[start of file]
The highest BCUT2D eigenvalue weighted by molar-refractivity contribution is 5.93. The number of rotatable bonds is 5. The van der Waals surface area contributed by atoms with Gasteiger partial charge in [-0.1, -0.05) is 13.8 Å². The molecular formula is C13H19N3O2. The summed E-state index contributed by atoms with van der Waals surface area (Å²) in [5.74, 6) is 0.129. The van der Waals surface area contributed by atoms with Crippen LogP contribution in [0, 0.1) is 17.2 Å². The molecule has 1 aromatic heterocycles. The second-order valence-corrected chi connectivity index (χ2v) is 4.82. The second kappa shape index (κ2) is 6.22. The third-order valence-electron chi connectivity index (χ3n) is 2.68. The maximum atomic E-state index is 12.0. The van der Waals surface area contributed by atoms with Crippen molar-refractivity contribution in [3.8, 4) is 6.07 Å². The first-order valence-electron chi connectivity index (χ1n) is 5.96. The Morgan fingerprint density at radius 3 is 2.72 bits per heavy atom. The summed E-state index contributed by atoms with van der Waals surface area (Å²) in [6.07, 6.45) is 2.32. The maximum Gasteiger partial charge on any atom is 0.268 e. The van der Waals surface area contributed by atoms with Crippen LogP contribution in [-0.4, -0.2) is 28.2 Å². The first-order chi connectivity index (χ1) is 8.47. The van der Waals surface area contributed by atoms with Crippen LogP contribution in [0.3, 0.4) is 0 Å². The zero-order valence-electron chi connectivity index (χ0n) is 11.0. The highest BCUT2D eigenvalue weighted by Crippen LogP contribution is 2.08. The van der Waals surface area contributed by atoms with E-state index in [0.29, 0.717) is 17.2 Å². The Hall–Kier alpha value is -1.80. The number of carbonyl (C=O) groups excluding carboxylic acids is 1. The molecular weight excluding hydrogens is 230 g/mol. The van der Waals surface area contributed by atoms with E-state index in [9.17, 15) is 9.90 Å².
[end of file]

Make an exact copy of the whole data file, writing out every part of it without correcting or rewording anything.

The highest BCUT2D eigenvalue weighted by molar-refractivity contribution is 5.93. The number of rotatable bonds is 5. The van der Waals surface area contributed by atoms with Gasteiger partial charge in [-0.1, -0.05) is 13.8 Å². The molecular formula is C13H19N3O2. The summed E-state index contributed by atoms with van der Waals surface area (Å²) in [5.74, 6) is 0.129. The van der Waals surface area contributed by atoms with Crippen LogP contribution in [0, 0.1) is 17.2 Å². The molecule has 1 aromatic heterocycles. The second-order valence-corrected chi connectivity index (χ2v) is 4.82. The second kappa shape index (κ2) is 6.22. The third-order valence-electron chi connectivity index (χ3n) is 2.68. The maximum atomic E-state index is 12.0. The van der Waals surface area contributed by atoms with Crippen molar-refractivity contribution in [3.8, 4) is 6.07 Å². The first-order valence-electron chi connectivity index (χ1n) is 5.96. The Morgan fingerprint density at radius 3 is 2.72 bits per heavy atom. The summed E-state index contributed by atoms with van der Waals surface area (Å²) in [6.07, 6.45) is 2.32. The maximum Gasteiger partial charge on any atom is 0.268 e. The van der Waals surface area contributed by atoms with Crippen LogP contribution in [-0.4, -0.2) is 28.2 Å². The first-order chi connectivity index (χ1) is 8.47. The van der Waals surface area contributed by atoms with Crippen LogP contribution in [0.3, 0.4) is 0 Å². The zero-order valence-electron chi connectivity index (χ0n) is 11.0. The highest BCUT2D eigenvalue weighted by Crippen LogP contribution is 2.08. The van der Waals surface area contributed by atoms with E-state index in [0.29, 0.717) is 17.2 Å². The Hall–Kier alpha value is -1.80. The number of carbonyl (C=O) groups excluding carboxylic acids is 1. The molecular weight excluding hydrogens is 230 g/mol. The van der Waals surface area contributed by atoms with E-state index in [9.17, 15) is 9.90 Å².